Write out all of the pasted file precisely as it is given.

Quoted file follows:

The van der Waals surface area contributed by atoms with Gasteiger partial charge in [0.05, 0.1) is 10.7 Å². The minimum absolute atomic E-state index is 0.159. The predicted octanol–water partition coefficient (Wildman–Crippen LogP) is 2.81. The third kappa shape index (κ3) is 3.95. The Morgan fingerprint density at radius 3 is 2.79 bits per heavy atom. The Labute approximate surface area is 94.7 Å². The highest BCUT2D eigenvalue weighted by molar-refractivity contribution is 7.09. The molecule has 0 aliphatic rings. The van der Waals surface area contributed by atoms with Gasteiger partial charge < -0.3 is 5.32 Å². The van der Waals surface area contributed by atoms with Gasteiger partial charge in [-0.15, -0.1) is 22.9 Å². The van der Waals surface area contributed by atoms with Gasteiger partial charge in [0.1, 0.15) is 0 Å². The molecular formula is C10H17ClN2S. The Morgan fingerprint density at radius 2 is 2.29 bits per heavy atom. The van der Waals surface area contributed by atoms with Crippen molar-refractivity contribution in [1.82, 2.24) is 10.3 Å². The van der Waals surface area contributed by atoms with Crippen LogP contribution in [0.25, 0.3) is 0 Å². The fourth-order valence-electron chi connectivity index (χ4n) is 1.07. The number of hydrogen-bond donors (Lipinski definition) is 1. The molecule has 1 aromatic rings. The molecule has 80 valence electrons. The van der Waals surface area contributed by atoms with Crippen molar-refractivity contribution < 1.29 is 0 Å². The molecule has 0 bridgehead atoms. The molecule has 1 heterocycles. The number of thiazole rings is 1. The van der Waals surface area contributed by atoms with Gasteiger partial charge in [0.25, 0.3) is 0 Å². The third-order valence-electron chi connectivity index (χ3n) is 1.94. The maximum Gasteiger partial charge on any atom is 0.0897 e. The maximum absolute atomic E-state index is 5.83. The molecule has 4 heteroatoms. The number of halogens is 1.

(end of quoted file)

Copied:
The van der Waals surface area contributed by atoms with Gasteiger partial charge in [0.05, 0.1) is 10.7 Å². The minimum absolute atomic E-state index is 0.159. The predicted octanol–water partition coefficient (Wildman–Crippen LogP) is 2.81. The third kappa shape index (κ3) is 3.95. The Morgan fingerprint density at radius 3 is 2.79 bits per heavy atom. The Labute approximate surface area is 94.7 Å². The highest BCUT2D eigenvalue weighted by molar-refractivity contribution is 7.09. The molecule has 0 aliphatic rings. The van der Waals surface area contributed by atoms with Gasteiger partial charge < -0.3 is 5.32 Å². The van der Waals surface area contributed by atoms with Gasteiger partial charge in [-0.15, -0.1) is 22.9 Å². The van der Waals surface area contributed by atoms with Gasteiger partial charge in [0.1, 0.15) is 0 Å². The molecular formula is C10H17ClN2S. The Morgan fingerprint density at radius 2 is 2.29 bits per heavy atom. The van der Waals surface area contributed by atoms with Crippen molar-refractivity contribution in [1.82, 2.24) is 10.3 Å². The van der Waals surface area contributed by atoms with Crippen LogP contribution in [0.25, 0.3) is 0 Å². The fourth-order valence-electron chi connectivity index (χ4n) is 1.07. The number of hydrogen-bond donors (Lipinski definition) is 1. The molecule has 1 aromatic rings. The molecule has 80 valence electrons. The van der Waals surface area contributed by atoms with Crippen molar-refractivity contribution < 1.29 is 0 Å². The molecule has 0 bridgehead atoms. The molecule has 1 heterocycles. The number of thiazole rings is 1. The van der Waals surface area contributed by atoms with Gasteiger partial charge in [0.25, 0.3) is 0 Å². The third-order valence-electron chi connectivity index (χ3n) is 1.94. The maximum Gasteiger partial charge on any atom is 0.0897 e. The maximum absolute atomic E-state index is 5.83. The molecule has 4 heteroatoms. The number of halogens is 1.